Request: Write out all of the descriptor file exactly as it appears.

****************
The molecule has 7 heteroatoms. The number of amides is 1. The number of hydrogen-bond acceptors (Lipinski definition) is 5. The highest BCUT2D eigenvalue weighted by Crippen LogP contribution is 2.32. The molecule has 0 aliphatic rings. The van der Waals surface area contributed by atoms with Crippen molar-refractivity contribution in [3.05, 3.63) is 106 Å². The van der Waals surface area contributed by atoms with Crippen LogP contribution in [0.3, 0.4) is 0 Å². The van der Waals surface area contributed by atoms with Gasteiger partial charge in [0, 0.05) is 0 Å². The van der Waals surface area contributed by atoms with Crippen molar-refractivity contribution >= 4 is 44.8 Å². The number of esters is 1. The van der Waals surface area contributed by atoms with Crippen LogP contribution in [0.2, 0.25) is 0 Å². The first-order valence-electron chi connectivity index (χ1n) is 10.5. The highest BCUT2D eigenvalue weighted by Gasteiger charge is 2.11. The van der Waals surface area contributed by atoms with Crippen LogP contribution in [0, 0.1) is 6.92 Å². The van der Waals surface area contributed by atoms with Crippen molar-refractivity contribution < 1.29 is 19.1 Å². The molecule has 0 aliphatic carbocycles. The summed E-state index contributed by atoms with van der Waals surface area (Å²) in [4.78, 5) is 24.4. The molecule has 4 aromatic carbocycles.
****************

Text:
The molecule has 7 heteroatoms. The number of amides is 1. The number of hydrogen-bond acceptors (Lipinski definition) is 5. The highest BCUT2D eigenvalue weighted by Crippen LogP contribution is 2.32. The molecule has 0 aliphatic rings. The van der Waals surface area contributed by atoms with Crippen molar-refractivity contribution in [3.05, 3.63) is 106 Å². The van der Waals surface area contributed by atoms with Crippen LogP contribution in [0.3, 0.4) is 0 Å². The van der Waals surface area contributed by atoms with Gasteiger partial charge in [0, 0.05) is 0 Å². The van der Waals surface area contributed by atoms with Crippen molar-refractivity contribution >= 4 is 44.8 Å². The number of esters is 1. The van der Waals surface area contributed by atoms with Crippen LogP contribution in [0.2, 0.25) is 0 Å². The first-order valence-electron chi connectivity index (χ1n) is 10.5. The highest BCUT2D eigenvalue weighted by Gasteiger charge is 2.11. The van der Waals surface area contributed by atoms with Crippen LogP contribution in [0, 0.1) is 6.92 Å². The van der Waals surface area contributed by atoms with Crippen molar-refractivity contribution < 1.29 is 19.1 Å². The molecule has 0 aliphatic carbocycles. The summed E-state index contributed by atoms with van der Waals surface area (Å²) in [4.78, 5) is 24.4. The molecule has 4 aromatic carbocycles.